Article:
Ghazal 178, Verse 10


hu))aa hai shah kaa mu.saa;hib phire hai itraataa
vagarnah shahr me;N ;Gaalib kii aab-ruu kyaa hai

1) he's become the King's companion-- he goes around giving himself airs
2) otherwise, what honor/dignity/reputation does Ghalib have in the city?!


mu.saa;hib : 'A companion, an associate, a friend; favourite (of a prince)'. (Platts p.1041)


phire hai is an archaic form of phirtaa hai (GRAMMAR)


itraanaa : 'To behave with pride or self-conceitedness, or boastfulness, or arrogance, or insolence; to give oneself airs'. (Platts p.15)


aab-ruu : 'Brightness of face'; honour, character, reputation, rank, dignity; grandeur; pride, credit, ornament, show, appearance'. (Platts p.2)


To make a sand-grain into the sun, and a drop into the sea, and the low into the high, is a shopworn theme, which people always use in the informative [;xabariyah] style. Look at the power of the author's literary skill [inshaa-pardaazii], that he has presented that very same old theme in the inshaa))iyah style! (202)

== Nazm page 202

Bekhud Dihlavi:

He says, 'Becoming a 'companion' to the King has made Ghalib vain; now he goes around putting on airs. Otherwise, before this, who in the city knew him?' What a fine closing-verse he has composed! And what a well-adorned [] ghazal he has written! (260)

Bekhud Mohani:

How he has praised the King, and in what a new manner! And how he has expressed his poetic creativity [;Gazal-afzaa))ii]! (356)

Ralph Russell:

Apparently a thinly-veiled hit at Zauq, the king's companion and poet laureate. Zauq was of humble birth and in Ghalib's view a facile versifier but not a poet. It is said that Ghalib composed the first line with direct reference to Zauq. The king heard of it and called him to account, whereupon Ghalib completed the couplet so as to make the whole thing refer humorously to himself.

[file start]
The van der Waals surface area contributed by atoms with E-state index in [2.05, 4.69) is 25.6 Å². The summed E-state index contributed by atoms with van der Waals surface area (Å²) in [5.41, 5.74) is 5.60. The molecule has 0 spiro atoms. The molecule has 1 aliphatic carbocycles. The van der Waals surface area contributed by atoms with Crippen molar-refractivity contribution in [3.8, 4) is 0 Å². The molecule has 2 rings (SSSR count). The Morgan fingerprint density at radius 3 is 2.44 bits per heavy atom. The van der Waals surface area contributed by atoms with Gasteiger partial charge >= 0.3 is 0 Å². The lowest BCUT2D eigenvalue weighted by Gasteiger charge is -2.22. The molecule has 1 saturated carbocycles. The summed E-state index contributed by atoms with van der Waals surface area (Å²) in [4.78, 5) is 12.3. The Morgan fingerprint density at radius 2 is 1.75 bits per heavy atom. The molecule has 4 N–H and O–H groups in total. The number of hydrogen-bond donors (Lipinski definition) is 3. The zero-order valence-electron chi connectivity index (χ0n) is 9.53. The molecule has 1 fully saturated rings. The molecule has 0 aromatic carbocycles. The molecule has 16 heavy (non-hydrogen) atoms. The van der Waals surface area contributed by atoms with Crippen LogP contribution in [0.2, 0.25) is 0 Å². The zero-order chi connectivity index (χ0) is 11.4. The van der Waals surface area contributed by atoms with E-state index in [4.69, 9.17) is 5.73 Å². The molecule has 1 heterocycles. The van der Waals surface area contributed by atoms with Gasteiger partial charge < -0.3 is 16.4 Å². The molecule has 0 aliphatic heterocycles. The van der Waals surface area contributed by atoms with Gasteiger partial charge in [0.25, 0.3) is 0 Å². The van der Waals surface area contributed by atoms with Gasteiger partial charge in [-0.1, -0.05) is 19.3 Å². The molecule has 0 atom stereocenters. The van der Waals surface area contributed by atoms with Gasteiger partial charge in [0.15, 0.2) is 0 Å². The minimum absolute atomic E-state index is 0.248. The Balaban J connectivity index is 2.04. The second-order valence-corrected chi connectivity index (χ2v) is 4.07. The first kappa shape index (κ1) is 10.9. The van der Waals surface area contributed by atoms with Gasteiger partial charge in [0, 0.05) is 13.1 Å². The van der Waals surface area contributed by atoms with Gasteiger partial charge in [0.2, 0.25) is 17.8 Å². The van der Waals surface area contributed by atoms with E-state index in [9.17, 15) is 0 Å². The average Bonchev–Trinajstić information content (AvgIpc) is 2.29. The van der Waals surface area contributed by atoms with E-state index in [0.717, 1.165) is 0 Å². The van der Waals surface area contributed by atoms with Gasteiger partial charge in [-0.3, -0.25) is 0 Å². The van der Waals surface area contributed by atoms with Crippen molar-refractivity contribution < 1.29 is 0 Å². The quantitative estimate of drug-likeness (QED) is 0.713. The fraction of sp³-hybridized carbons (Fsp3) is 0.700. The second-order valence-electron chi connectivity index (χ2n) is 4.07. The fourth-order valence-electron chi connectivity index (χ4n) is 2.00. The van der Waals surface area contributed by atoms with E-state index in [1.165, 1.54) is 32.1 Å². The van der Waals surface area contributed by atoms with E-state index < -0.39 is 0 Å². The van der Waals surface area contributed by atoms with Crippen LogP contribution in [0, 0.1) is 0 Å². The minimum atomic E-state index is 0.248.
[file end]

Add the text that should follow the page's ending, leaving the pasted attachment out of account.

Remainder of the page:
==The Seeing Eye: Selections from the Urdu and Persian Ghazals of Ghalib (Islamabad: Alhamra, 2003), pp. 222-223



In the second line the speaker is asking a question, as Nazm points out. And as all the commentators observe, it's basically a scornful, negative, rhetorical one. (What honor does Ghalib have in the city? Why, none at all, of course!) As Bekhud Mohani observes, the whole effect works beautifully as a subtle form of praise for the King. It's so much more elegantly framed than the over-the-top hyperbolic flattery of, say, {177,10}.

The speaker doesn't seem to be 'Ghalib' himself; though of course he could always be talking to himself in a bitter and sarcastic mode, imitating the gibes of his enemies. For the speaker really does sound like an envious person enjoying a round of spiteful gossip. For another such example, see {22,9}.

I don't know where Ralph Russell got the anecdote about the first line referring to Zauq, but I'm dubious about its accuracy. It sounds like a folk anecdote to me, a back-formation from the rhetorical structure of the first line. (Or else a back-formation from a similar anecdote involving a different poem in a different genre.) And in any case, Ghalib surely didn't begin to recite a verse explicitly attacking the royal Ustad in the royal presence. So how would the emperor come to hear of a single line of an unfinished verse? It doesn't seem likely.